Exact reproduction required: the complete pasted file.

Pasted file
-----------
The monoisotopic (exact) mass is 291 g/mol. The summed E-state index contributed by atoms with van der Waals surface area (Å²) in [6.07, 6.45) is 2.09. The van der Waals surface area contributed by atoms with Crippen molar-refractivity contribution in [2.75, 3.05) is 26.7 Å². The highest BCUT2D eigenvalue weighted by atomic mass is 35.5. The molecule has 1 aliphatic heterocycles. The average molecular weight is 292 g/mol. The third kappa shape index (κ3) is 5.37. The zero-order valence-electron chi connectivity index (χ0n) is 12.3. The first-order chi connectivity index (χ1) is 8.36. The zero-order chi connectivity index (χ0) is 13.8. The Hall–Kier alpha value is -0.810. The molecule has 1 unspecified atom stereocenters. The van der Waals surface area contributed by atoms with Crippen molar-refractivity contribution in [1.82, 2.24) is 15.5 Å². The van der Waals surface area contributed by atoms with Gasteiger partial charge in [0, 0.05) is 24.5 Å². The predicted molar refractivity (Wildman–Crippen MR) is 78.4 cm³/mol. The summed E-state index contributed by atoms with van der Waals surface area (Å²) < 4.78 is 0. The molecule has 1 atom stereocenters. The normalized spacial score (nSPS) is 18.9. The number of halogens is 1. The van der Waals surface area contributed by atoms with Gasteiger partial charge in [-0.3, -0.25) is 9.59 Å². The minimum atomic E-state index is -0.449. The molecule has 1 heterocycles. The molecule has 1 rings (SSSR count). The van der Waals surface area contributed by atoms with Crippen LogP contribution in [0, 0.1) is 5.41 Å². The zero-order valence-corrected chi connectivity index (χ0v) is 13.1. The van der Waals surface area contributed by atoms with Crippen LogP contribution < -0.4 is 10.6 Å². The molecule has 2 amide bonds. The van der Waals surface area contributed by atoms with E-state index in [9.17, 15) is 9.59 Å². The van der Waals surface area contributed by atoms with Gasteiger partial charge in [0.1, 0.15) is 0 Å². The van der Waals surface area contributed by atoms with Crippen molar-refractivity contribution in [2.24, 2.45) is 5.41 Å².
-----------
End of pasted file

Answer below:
The monoisotopic (exact) mass is 291 g/mol. The summed E-state index contributed by atoms with van der Waals surface area (Å²) in [6.07, 6.45) is 2.09. The van der Waals surface area contributed by atoms with Crippen molar-refractivity contribution in [2.75, 3.05) is 26.7 Å². The highest BCUT2D eigenvalue weighted by atomic mass is 35.5. The molecule has 1 aliphatic heterocycles. The average molecular weight is 292 g/mol. The third kappa shape index (κ3) is 5.37. The zero-order valence-electron chi connectivity index (χ0n) is 12.3. The first-order chi connectivity index (χ1) is 8.36. The zero-order chi connectivity index (χ0) is 13.8. The Hall–Kier alpha value is -0.810. The molecule has 1 unspecified atom stereocenters. The van der Waals surface area contributed by atoms with Crippen molar-refractivity contribution in [1.82, 2.24) is 15.5 Å². The van der Waals surface area contributed by atoms with Gasteiger partial charge in [0, 0.05) is 24.5 Å². The predicted molar refractivity (Wildman–Crippen MR) is 78.4 cm³/mol. The summed E-state index contributed by atoms with van der Waals surface area (Å²) < 4.78 is 0. The molecule has 1 atom stereocenters. The normalized spacial score (nSPS) is 18.9. The number of halogens is 1. The van der Waals surface area contributed by atoms with Gasteiger partial charge in [-0.3, -0.25) is 9.59 Å². The minimum atomic E-state index is -0.449. The molecule has 1 heterocycles. The molecule has 1 rings (SSSR count). The van der Waals surface area contributed by atoms with Crippen LogP contribution in [0, 0.1) is 5.41 Å². The zero-order valence-corrected chi connectivity index (χ0v) is 13.1. The van der Waals surface area contributed by atoms with Crippen LogP contribution < -0.4 is 10.6 Å². The molecule has 2 amide bonds. The van der Waals surface area contributed by atoms with E-state index in [9.17, 15) is 9.59 Å². The van der Waals surface area contributed by atoms with Gasteiger partial charge in [0.1, 0.15) is 0 Å². The van der Waals surface area contributed by atoms with Crippen molar-refractivity contribution in [2.24, 2.45) is 5.41 Å².